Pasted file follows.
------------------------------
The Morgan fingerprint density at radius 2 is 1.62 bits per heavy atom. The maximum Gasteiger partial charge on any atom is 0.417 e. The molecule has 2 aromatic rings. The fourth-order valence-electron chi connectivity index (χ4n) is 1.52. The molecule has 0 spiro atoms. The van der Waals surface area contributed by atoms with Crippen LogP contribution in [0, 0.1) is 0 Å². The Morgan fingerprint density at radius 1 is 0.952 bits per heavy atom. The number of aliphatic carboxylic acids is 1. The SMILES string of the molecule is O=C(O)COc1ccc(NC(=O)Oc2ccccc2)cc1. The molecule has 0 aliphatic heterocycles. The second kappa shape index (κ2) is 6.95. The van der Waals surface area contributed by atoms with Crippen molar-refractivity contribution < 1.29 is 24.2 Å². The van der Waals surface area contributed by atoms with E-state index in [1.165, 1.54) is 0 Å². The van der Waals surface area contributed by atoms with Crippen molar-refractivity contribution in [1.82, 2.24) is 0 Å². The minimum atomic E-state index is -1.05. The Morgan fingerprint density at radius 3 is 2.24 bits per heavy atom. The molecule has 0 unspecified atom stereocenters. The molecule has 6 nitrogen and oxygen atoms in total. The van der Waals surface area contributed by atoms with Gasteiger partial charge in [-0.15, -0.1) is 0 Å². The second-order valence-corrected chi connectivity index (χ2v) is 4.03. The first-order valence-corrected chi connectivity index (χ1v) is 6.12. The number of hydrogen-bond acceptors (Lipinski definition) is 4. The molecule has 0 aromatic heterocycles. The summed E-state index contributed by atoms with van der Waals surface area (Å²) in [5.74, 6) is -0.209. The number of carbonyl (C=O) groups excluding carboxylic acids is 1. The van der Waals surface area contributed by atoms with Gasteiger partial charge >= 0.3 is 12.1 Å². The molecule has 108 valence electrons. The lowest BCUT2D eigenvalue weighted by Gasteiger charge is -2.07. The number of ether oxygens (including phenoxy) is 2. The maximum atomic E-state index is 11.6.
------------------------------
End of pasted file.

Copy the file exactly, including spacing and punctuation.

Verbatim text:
The Morgan fingerprint density at radius 2 is 1.62 bits per heavy atom. The maximum Gasteiger partial charge on any atom is 0.417 e. The molecule has 2 aromatic rings. The fourth-order valence-electron chi connectivity index (χ4n) is 1.52. The molecule has 0 spiro atoms. The van der Waals surface area contributed by atoms with Crippen LogP contribution in [0, 0.1) is 0 Å². The Morgan fingerprint density at radius 1 is 0.952 bits per heavy atom. The number of aliphatic carboxylic acids is 1. The SMILES string of the molecule is O=C(O)COc1ccc(NC(=O)Oc2ccccc2)cc1. The molecule has 0 aliphatic heterocycles. The second kappa shape index (κ2) is 6.95. The van der Waals surface area contributed by atoms with Crippen molar-refractivity contribution < 1.29 is 24.2 Å². The van der Waals surface area contributed by atoms with E-state index in [1.165, 1.54) is 0 Å². The van der Waals surface area contributed by atoms with Crippen molar-refractivity contribution in [1.82, 2.24) is 0 Å². The minimum atomic E-state index is -1.05. The Morgan fingerprint density at radius 3 is 2.24 bits per heavy atom. The molecule has 0 unspecified atom stereocenters. The molecule has 6 nitrogen and oxygen atoms in total. The van der Waals surface area contributed by atoms with Gasteiger partial charge in [-0.15, -0.1) is 0 Å². The second-order valence-corrected chi connectivity index (χ2v) is 4.03. The first-order valence-corrected chi connectivity index (χ1v) is 6.12. The number of hydrogen-bond acceptors (Lipinski definition) is 4. The molecule has 0 aromatic heterocycles. The summed E-state index contributed by atoms with van der Waals surface area (Å²) in [5.74, 6) is -0.209. The number of carbonyl (C=O) groups excluding carboxylic acids is 1. The van der Waals surface area contributed by atoms with Gasteiger partial charge >= 0.3 is 12.1 Å². The molecule has 108 valence electrons. The lowest BCUT2D eigenvalue weighted by Gasteiger charge is -2.07. The number of ether oxygens (including phenoxy) is 2. The maximum atomic E-state index is 11.6.